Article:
Subtitle: Imagination taking power

Notes on a week in pre-revolutionary France

I recently headed to France for a week during what feels like a pretty seismic time in history there, a kind of pre-revolutionary France. Since President Macron forced his pension reforms through Parliament, there have been protests and actions everywhere, with a level of ambition almost unimaginable in the UK. This article captures beautifully what’s happening.

The first day of my current week-long adventure in France began at Campus De La Transition, a fascinating place near Montereau about an hour from Paris. Set in a beautiful 19th century chateau, it is an attempt to create a kind of French Schumacher College, a place that describes itself as “a training centre for social and ecological transition, a research laboratory, and an ecoplace that experiments a sustainable lifestyle”, working towards creating a kind of French Schumacher College.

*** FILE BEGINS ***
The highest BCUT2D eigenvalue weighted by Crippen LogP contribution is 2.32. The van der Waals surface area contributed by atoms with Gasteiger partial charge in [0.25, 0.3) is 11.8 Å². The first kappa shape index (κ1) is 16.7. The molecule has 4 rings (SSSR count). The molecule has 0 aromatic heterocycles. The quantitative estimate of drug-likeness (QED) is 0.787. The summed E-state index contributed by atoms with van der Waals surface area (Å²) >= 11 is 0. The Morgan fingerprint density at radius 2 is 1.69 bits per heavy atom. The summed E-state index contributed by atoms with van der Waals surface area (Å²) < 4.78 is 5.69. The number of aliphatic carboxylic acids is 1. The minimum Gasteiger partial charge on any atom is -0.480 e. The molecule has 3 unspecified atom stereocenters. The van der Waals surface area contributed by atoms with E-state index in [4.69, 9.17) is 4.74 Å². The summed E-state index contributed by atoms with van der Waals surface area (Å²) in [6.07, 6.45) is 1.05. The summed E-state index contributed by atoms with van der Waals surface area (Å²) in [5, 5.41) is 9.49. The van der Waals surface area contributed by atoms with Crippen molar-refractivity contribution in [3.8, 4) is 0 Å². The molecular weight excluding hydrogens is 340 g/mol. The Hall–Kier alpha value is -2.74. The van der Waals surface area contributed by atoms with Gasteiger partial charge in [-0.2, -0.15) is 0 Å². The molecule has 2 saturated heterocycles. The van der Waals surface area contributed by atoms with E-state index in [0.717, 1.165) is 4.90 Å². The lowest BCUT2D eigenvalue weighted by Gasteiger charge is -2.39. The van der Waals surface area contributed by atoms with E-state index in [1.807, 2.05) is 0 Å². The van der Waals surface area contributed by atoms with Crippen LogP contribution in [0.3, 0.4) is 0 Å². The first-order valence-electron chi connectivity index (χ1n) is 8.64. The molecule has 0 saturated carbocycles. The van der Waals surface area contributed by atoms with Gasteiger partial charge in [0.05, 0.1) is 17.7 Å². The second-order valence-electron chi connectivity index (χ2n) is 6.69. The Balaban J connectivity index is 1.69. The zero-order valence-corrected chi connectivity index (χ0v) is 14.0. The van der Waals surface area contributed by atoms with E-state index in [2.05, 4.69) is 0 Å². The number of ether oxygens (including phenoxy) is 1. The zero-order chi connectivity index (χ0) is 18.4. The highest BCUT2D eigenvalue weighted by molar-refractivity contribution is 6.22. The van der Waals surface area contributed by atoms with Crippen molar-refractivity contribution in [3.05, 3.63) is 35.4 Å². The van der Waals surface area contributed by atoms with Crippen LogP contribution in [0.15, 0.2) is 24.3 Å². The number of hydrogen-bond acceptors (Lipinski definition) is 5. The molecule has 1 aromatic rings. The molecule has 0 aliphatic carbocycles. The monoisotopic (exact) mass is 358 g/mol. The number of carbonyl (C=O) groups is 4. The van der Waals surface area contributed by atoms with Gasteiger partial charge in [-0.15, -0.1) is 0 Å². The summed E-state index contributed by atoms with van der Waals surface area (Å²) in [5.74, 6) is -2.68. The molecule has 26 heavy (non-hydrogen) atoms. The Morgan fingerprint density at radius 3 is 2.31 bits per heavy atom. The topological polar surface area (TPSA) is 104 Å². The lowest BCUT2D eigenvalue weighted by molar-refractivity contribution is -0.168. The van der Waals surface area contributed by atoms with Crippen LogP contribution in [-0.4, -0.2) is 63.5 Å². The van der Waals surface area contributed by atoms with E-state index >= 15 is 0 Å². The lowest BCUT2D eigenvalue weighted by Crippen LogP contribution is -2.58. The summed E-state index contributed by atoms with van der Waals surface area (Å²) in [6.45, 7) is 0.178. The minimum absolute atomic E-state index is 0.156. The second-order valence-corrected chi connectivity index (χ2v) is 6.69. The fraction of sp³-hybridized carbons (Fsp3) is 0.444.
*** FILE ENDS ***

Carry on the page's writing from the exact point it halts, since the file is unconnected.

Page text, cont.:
I arrived in the evening for food and some French dancing. I was there to teach on a course called ‘From Awareness to Action’, which had already heard from teachers such as Satish Kumar, Cécile Renouard, Michael Dore, and Jay Tompt, and facilitated by Solène Dailloux and Jonathan Dawson The next morning I taught a 3 hour session on imagination to about 35 students, who were really engaged and delightful. We had a lot of fun together, and they all engaged so beautifully.

A slightly disturbing Potato Monster.

Next day I was in Lille, in the north of France, invited by Réseau des collectifs citoyens en transition – Hauts-de-France, the regional network for Transition initiatives. It’s interesting that in France Transition groups tend to organise more naturally in regional networks than in a national network, and Transition Hauts-de-France networks together about 40 Transition groups across the region, many of them recently formed. They had a very full day planned for us!

We started with a visit to projects in the centre of Lille, the work of the local initiative St. Michel en Transition. About 40 people gathered in the rain by a statue of Louis Pasteur on a roundabout where the group has been busy for a while on several different, and interconnected projects, often supported with funds from the local Council’s participatory budgeting process. In one area, they have created a remarkable raised bed structure designed around a central composting chamber, which allows people to grow food on different levels.